[EM] Comparing CW with "write-in pairwise" CW

robert bristow-johnson rbj at audioimagination.com
Mon Oct 28 18:17:09 PDT 2013

On 10/27/13 11:26 AM, Kevin Venzke wrote:
> Recently I wrote about the concept of allowing write-in votes in individual pairwise contests. I prefer the "approval" formulation which depicts each pairwise contest as an Approval race. In effect the meaning is that an ordinary pairwise win of X over Y is replaced by a tie, when more voters prefer some other candidate Z to both X and Y, than the number of voters who prefer X to Y.
> The motivation behind this concept is to try to come up with a pairwise relationship with some intuitive relevance to the election as a whole. If candidate X has no possibility of winning the election, then I want to recognize as "noise" his pairwise wins, because they don't (or should not!) aid him, and any effect they do have will be arbitrary.

again, i just don't see the need.  if X has no possibility of winning 
the election, he/she will lose to at least one (likely more) other 
candidate in a pairwise comparison.

i know this doesn't fit with your "approval" formulation, but i still 
have trouble connecting "approval" to Condorcet since the ballots and 
marking of the ballot are different.  truly Approval (using the Approval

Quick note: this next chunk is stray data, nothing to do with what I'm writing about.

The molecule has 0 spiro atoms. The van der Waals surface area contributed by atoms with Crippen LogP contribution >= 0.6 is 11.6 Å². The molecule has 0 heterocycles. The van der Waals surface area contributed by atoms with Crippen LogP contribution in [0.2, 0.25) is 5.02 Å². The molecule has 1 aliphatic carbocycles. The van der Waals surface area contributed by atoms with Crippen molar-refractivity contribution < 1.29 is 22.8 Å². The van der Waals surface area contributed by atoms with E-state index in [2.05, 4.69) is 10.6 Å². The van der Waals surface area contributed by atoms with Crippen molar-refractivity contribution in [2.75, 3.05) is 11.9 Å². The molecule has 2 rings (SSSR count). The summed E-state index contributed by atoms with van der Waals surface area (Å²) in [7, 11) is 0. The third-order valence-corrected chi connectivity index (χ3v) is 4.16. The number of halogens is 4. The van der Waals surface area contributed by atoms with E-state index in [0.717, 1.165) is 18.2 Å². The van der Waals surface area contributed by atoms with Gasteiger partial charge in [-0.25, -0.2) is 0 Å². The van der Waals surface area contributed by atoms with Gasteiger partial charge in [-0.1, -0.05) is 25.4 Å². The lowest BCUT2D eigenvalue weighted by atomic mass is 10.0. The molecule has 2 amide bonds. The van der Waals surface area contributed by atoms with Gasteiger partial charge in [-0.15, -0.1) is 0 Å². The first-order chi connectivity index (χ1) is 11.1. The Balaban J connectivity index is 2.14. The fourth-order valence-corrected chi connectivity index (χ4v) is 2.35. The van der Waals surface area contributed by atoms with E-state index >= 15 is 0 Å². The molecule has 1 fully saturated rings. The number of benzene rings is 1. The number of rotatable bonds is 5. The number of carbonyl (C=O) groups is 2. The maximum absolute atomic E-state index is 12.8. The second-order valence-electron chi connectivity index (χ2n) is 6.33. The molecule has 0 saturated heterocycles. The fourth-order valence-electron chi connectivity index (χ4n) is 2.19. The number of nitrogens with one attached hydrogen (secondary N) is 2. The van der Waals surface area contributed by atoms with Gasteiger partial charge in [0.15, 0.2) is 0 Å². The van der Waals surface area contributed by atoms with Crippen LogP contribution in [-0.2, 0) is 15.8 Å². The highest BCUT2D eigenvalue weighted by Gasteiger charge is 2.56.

ballot) requires less information from the voter than a Ranked ballot.  
(and, in my opinion, requires more voting tactics from savvy voters than 
a ranked ballot which is why i don't like Approval for political 
elections.  i could maybe see it work for "non-partisan" judicial or 
commissioner elections.)

> Furthermore, there should be no shame in being indecisive, considering that Condorcet is often indecisive as well.

how often, really, is Condorcet indecisive in a real election?  in 
Burlington in 2009, we had a sorta "indecisive" election where the IRV, 
FPTP, and Condorcet winners were three different candidates.  yet the 
Condorcet preference was clear, all the way down the line (if the CW was 
removed, there was a clear CW among the remaining candidates).



r b-j                  rbj at audioimagination.com

"Imagination is more important than knowledge."

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